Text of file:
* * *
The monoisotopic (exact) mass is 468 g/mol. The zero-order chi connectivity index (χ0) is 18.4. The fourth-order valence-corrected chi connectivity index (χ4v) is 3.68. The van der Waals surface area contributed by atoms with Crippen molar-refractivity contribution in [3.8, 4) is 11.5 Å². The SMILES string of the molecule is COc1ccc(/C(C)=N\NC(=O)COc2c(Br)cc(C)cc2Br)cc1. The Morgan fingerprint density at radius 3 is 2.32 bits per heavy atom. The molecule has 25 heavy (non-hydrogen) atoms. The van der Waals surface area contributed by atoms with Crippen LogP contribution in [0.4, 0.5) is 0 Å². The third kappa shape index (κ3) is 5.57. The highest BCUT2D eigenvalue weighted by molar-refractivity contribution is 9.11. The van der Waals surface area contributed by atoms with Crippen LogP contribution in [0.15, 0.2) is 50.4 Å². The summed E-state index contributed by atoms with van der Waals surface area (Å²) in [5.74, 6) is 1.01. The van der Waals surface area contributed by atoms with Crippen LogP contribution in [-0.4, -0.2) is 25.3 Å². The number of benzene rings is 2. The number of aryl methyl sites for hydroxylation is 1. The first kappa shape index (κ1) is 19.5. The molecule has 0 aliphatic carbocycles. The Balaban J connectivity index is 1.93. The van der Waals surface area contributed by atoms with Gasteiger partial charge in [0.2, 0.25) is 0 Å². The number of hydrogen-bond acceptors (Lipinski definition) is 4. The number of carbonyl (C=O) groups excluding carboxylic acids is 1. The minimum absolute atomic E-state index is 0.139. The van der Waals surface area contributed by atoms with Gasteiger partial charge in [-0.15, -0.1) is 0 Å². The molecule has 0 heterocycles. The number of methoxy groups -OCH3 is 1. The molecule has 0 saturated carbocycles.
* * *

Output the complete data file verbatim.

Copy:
The monoisotopic (exact) mass is 468 g/mol. The zero-order chi connectivity index (χ0) is 18.4. The fourth-order valence-corrected chi connectivity index (χ4v) is 3.68. The van der Waals surface area contributed by atoms with Crippen molar-refractivity contribution in [3.8, 4) is 11.5 Å². The SMILES string of the molecule is COc1ccc(/C(C)=N\NC(=O)COc2c(Br)cc(C)cc2Br)cc1. The Morgan fingerprint density at radius 3 is 2.32 bits per heavy atom. The molecule has 25 heavy (non-hydrogen) atoms. The van der Waals surface area contributed by atoms with Crippen LogP contribution in [0.4, 0.5) is 0 Å². The third kappa shape index (κ3) is 5.57. The highest BCUT2D eigenvalue weighted by molar-refractivity contribution is 9.11. The van der Waals surface area contributed by atoms with Crippen LogP contribution in [0.15, 0.2) is 50.4 Å². The summed E-state index contributed by atoms with van der Waals surface area (Å²) in [5.74, 6) is 1.01. The van der Waals surface area contributed by atoms with Crippen LogP contribution in [-0.4, -0.2) is 25.3 Å². The number of benzene rings is 2. The number of aryl methyl sites for hydroxylation is 1. The first kappa shape index (κ1) is 19.5. The molecule has 0 aliphatic carbocycles. The Balaban J connectivity index is 1.93. The van der Waals surface area contributed by atoms with Gasteiger partial charge in [0.2, 0.25) is 0 Å². The number of hydrogen-bond acceptors (Lipinski definition) is 4. The number of carbonyl (C=O) groups excluding carboxylic acids is 1. The minimum absolute atomic E-state index is 0.139. The van der Waals surface area contributed by atoms with Gasteiger partial charge in [-0.15, -0.1) is 0 Å². The molecule has 0 heterocycles. The number of methoxy groups -OCH3 is 1. The molecule has 0 saturated carbocycles.